Congresswoman Maxine Waters Outraged at Supreme Court Decision Allowing for the Jailing, Fining of People Experiencing Homelessness  

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854px Congresswoman Waters Official Photo Cropped

Congresswoman Maxine Waters (D-CA), the top Democrat on the House Financial Services Committee, released this statement following the Supreme Court’s ruling in the case of

Gloria Johnson v. City of Grants Pass, Oregon to determine whether local government policies that ban sleeping or “camping” in public spaces without alternative shelter violate Constitutional protections against cruel and unusual punishment under the

 Eighth Amendment. 

“The Supreme Court’s decision in Johnson v. Grants Pass, allowing local governments to criminalize sleeping in public spaces, highlights just how extreme the affordable housing and

 homelessness crisis has become in this country, and the need for urgent, yet humane solutions. While I am sympathetic to the desperation some local leaders feel when it comes to this crisis, let me be very clear: ticketing and jail time—one of the most burdensome

 costs on taxpayers—will not end homelessness. 

“This decision must be a wakeup call to federal, state, and local leaders, including business leaders, to do what’s right. We must work together to finally end the cruel cycles of

 poverty and homelessness. This means investing in the development of fair and affordable housing for the lowest income families, paired with supportive services, to help stabilize families and individuals. This also means that state and local governments need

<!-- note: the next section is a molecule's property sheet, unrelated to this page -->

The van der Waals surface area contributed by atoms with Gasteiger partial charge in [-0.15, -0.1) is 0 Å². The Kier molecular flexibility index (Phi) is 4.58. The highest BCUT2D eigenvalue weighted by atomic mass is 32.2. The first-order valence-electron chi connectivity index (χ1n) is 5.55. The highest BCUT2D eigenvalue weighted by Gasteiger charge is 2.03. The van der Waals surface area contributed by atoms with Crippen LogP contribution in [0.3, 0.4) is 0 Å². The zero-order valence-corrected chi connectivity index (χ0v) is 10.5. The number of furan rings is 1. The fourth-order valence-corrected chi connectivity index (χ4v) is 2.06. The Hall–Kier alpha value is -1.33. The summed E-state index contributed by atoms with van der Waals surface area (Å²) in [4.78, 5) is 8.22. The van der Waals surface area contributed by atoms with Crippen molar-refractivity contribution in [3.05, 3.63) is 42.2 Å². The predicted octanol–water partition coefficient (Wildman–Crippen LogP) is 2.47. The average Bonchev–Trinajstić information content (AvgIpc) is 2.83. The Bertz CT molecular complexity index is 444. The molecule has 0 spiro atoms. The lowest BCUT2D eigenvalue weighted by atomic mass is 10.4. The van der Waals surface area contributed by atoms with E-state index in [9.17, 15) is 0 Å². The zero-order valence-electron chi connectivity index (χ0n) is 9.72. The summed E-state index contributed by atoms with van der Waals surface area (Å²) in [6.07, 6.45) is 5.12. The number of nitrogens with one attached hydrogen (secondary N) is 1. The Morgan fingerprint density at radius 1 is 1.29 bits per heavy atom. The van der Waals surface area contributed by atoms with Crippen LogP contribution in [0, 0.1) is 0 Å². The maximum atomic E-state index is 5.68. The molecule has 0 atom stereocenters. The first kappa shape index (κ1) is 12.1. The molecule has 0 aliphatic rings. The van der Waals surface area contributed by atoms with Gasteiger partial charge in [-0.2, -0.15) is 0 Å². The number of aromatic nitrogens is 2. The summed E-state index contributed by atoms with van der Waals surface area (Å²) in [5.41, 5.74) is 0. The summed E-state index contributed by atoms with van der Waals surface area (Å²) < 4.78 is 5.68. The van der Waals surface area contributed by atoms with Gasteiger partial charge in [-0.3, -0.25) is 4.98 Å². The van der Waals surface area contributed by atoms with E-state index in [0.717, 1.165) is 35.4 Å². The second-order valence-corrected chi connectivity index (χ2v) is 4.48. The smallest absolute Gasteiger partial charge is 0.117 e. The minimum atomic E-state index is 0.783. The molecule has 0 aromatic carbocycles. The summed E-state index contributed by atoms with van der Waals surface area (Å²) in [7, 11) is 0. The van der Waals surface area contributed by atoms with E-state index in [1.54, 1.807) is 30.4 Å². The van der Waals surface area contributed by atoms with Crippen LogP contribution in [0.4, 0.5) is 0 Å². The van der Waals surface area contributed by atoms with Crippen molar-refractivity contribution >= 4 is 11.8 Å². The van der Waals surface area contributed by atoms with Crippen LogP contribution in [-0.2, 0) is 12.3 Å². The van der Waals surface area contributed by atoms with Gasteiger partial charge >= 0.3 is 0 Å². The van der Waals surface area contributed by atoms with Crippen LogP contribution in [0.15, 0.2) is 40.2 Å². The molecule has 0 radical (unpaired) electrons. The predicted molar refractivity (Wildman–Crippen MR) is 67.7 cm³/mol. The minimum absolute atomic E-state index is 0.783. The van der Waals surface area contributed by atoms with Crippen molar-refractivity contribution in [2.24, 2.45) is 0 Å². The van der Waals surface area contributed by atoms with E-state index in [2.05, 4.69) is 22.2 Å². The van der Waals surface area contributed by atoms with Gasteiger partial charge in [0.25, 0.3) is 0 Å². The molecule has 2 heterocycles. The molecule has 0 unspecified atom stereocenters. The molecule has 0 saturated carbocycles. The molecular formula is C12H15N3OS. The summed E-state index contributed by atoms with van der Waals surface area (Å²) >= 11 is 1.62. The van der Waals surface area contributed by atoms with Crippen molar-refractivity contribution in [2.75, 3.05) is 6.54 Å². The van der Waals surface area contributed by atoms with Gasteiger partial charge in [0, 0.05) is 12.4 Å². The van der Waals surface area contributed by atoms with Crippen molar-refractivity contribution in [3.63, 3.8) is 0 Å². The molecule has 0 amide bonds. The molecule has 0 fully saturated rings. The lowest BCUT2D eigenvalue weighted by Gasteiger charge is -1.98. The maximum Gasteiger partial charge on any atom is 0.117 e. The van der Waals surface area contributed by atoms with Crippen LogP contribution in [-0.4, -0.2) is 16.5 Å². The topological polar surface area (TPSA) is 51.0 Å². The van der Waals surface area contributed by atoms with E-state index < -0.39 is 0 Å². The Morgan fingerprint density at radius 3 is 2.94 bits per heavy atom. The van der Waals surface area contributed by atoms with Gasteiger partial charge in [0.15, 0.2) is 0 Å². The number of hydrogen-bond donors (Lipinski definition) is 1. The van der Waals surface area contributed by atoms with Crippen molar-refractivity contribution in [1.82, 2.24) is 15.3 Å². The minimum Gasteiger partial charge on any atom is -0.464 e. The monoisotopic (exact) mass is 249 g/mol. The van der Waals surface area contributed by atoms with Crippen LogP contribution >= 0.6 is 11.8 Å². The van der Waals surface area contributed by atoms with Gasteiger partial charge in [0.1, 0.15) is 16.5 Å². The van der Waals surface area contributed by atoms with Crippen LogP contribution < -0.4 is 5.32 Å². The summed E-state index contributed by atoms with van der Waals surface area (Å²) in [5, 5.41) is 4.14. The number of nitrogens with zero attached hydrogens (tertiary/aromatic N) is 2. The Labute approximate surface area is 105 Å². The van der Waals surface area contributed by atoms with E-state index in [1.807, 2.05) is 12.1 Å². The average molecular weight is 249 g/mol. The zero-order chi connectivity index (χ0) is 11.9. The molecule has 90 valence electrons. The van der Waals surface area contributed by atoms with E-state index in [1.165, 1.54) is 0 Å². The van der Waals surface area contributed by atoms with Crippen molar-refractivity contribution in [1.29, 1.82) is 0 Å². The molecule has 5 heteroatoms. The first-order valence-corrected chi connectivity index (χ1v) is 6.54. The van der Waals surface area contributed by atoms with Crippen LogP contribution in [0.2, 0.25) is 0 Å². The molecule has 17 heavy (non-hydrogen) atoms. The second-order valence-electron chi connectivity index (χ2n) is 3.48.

to step up and remove barriers to building new housing and maintaining existing homes.   

“At the Federal level, I reintroduced my legislative housing package, including the ‘Housing Crisis Response Act,’ the ‘Ending Homelessness Act,’ and the ‘Downpayment Toward Equity

 Act.’ Together, these bills represent the single largest and most comprehensive investment in fair and affordable housing in U.S. history. Not only will these investments help finally put an end to this crisis, but they will also help businesses, communities,

 and our economy thrive.   

“I urge my colleagues in Congress—both Democrat and Republican—to join me and Committee Democrats to get these bills passed into law. And I urge state and local officials to cut the

 red tape that prevents affordable housing from being built and people from accessing those homes. Now is the time to reject failed approaches like criminalization and instead provide the American people the leadership, investments, and proven solutions needed

 to end homelessness by ensuring everyone has access to safe, affordable, and dignified housing.”

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